Thus the Confederacy was put, as a war power, on the same footing with the national government, and the insurgents were encouraged to hope for assistance from foreign powers.
An occurrence, known as the Trent affair, for a time gave the Confederates high hopes of foreign aid. Messrs. Mason and Slidell were appointed commissioners by the rebel government, the former to Great Britain, the latter to France. Having run the blockade, they embarked, November 7, at Havana, on board the British mail-steamer Trent. The next day Captain Charles Wilkes,1 in the United States steamer San Jacinto, intercepted the Trent, took from her the rebel commissioners, and brought them as prisoners to the United States. News of this affair created great excitement in England, and there was danger of war with that country. But the prudence of Mr. Seward, the secretary of state, warded off this calamity. The commissioners were surrendered to the British government, and amicable relations restored. Still the loyal people generally approved at once the diplomacy of Mr. Seward and the act of Captain Wilkes, who was received with acclamations of gratitude.

   II. FROM THE BEGINNING OF THE YEAR 1862 TO THE CLOSE OF THE YEAR 1863 -- THE REBELLION IN ITS STRENGTH. -- Events of 1862. -- 1. The Federal government this year prohibited slavery in all the territories of the United States; abolished it in the District of Columbia, giving compensation to loyal owners of slaves; and authorized the enlistment of colored troops.2 A test oath was also enacted, which required every person appointed to office under the national government to swear that since being a citizen of the United States he had never voluntarily aided or encouraged any hostile combination or government, and that he would support and defend the Constitution against all enemies, foreign and domestic.
   2. At the beginning of 1862 the Federal armies in the field numbered more than five hundred thousand men,3 who confronted the enemy from the Potomac to Kansas. This number was more than kept good by repeated calls2 of the president for additional troops.

   1 See p. 203, ¶ 3. and p. 286, ¶ 78.      2 See p. 311, note 1.
   3 Not far from two hundred thousand of the Federal troops were under the immediate command of General McClellan, and chiefly in the vicinity of Washington. In Central and Eastern Kentucky General Buell had about one hundred thousand men. In Western Kentucky, at Cairo, and in Missouri, General Halleck had about as many more, the portion east of the Mississippi being under the immediate command of General Grant. The remainder of the whole force was in South Carolina, under General Thomas W. Sherman; at Fortress Monroe, under General Wool; on the Lower Potomac. under General Hooker; on the Upper Potomac, under General Kelley; in West Virginia, under General Rosecrans; and in garrisons or organizing for expedition on the Atlantic coast, and on the western frontier.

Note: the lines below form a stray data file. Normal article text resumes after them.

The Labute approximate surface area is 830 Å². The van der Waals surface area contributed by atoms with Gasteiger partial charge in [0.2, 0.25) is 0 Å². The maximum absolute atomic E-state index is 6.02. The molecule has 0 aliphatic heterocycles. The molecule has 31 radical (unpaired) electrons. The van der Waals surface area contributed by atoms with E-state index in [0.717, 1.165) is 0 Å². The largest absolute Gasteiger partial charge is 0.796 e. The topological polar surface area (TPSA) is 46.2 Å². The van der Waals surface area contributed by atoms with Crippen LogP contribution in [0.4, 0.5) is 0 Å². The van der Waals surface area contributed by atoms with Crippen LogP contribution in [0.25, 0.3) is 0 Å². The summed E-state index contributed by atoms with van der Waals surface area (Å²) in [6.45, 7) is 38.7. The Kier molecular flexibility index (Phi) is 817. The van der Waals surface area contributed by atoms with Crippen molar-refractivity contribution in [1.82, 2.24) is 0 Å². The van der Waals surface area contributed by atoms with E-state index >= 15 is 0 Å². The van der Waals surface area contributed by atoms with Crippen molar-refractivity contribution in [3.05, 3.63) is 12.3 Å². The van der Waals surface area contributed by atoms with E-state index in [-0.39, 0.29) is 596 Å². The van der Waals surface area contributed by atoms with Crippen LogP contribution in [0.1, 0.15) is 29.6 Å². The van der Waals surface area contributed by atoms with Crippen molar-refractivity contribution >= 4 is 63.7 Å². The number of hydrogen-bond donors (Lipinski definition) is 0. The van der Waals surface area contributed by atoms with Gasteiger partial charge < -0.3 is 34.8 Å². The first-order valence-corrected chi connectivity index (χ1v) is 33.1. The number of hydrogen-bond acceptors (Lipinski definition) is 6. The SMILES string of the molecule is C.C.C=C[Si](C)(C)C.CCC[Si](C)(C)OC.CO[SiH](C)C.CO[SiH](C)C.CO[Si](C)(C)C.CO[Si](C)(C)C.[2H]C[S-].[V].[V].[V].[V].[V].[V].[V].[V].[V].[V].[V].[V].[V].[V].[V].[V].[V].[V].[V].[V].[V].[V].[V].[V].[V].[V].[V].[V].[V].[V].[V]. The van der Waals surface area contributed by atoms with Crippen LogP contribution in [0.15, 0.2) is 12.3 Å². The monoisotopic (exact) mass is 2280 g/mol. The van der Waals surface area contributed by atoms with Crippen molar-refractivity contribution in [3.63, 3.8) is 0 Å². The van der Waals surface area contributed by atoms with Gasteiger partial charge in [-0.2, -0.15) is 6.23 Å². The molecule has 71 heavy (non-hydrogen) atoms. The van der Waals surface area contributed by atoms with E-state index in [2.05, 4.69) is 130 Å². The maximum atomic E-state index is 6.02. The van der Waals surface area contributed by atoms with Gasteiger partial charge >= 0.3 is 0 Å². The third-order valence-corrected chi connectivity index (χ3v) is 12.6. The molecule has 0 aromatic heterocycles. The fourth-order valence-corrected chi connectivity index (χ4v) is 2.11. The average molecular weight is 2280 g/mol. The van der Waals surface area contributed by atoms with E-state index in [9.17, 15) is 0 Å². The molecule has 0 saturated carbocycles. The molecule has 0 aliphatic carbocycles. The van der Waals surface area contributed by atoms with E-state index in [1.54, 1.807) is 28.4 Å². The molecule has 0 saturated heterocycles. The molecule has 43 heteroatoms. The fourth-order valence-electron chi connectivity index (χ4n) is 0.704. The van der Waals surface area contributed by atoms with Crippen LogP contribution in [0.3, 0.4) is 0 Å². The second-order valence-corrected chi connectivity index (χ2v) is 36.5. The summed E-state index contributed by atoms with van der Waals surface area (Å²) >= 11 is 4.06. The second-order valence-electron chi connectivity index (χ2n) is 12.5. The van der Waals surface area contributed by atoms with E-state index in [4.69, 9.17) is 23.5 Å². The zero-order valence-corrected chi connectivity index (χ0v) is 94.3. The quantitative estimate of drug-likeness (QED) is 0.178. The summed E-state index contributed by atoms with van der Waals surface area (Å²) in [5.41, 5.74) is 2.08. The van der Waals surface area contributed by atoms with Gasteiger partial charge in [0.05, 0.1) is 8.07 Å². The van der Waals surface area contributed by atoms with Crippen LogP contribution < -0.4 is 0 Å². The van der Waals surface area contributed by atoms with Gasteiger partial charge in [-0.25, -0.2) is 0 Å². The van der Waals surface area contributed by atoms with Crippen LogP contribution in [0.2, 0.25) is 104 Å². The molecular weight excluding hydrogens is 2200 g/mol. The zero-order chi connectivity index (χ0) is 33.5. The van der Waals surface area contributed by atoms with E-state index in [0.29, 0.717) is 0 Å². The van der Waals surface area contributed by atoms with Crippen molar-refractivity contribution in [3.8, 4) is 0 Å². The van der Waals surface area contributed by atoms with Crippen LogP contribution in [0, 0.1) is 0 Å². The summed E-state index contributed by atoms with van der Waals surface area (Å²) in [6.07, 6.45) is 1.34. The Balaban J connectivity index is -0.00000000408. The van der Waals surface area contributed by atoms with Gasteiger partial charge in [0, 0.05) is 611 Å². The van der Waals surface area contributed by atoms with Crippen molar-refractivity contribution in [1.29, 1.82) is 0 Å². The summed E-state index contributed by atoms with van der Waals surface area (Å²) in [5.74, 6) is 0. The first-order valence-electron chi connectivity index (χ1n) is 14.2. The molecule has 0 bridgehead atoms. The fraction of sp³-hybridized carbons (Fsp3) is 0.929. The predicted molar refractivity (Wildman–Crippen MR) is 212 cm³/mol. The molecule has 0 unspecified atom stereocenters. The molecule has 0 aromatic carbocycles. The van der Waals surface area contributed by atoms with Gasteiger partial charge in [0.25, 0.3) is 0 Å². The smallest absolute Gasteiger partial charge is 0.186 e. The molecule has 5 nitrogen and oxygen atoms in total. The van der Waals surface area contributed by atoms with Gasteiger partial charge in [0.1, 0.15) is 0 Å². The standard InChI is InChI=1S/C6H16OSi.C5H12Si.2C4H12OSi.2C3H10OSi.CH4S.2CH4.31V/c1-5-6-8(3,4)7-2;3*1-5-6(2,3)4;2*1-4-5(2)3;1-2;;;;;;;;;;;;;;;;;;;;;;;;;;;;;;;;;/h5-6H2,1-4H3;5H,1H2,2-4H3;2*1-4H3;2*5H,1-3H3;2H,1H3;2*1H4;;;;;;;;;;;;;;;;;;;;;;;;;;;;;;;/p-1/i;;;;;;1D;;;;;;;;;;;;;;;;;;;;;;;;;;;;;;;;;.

QUESTIONS. -- 35. Give an account of the Trent affair and its Settlement  II. 1. What was the action of the Federal government in regard to slavery? In regard to colored troops? In regard to a test oath? 2. What is said of the number and position of Federal troops at the beginning of the year? How was this number more than kept good?



   If the troops called for should not be promptly supplied by volunteers, the president was authorized to Sketchorder a draft to make up the deficiency. Owing, however, to the efforts made to obtain volunteers, especially to the high bounties paid by states, towns, and individuals, to all who would enlist, comparatively few troops were raised this year, or indeed throughout the war, by draft.
   3. The Confederate government, at first provisional, was organized in February, with the same president and vice. president, under a constitution adopted the preceding year.1 The Confederate armies numbered not far from three hundred and fifty thousand men, and were increased by a sweeping conscription,2 during the year, so that early in the next year they were larger than at any previous or subsequent period.
The Confederates held nearly all of Virginia, a part of West Virginia south of the Kanawha River, half of Kentucky, part of Missouri, and all the rest of the Southern States except Fort Pickens, the Tortugas, and Key West, and such portions of the Atlantic coast as were gained by the expeditions3 of the preceding year.
   4. The first operations in the west, east of the Mississippi,4 had for their object the driving of the rebels from Kentucky. This was effected by a series of brilliant successes, beginning with a victory gained over the Confederates, January 19, at Mill Springs,5 by General George H. Thomas,6 who commanded an advance division of the army now under General Buell.7 Next followed the capture of Fort Henry, on the Tennessee River, February 6, by a fleet of gunboats,8 under Commodore Andrew H. Foote.9 Ten days afterwards, Fort Donelson, on the Cumberland River, surrendered its strong garrison to the army under General Grant,10 after a bombardment of three days. Bowling Green was evacuated by the rebels during the siege of Fort Donelson, and Columbus shortly afterwards.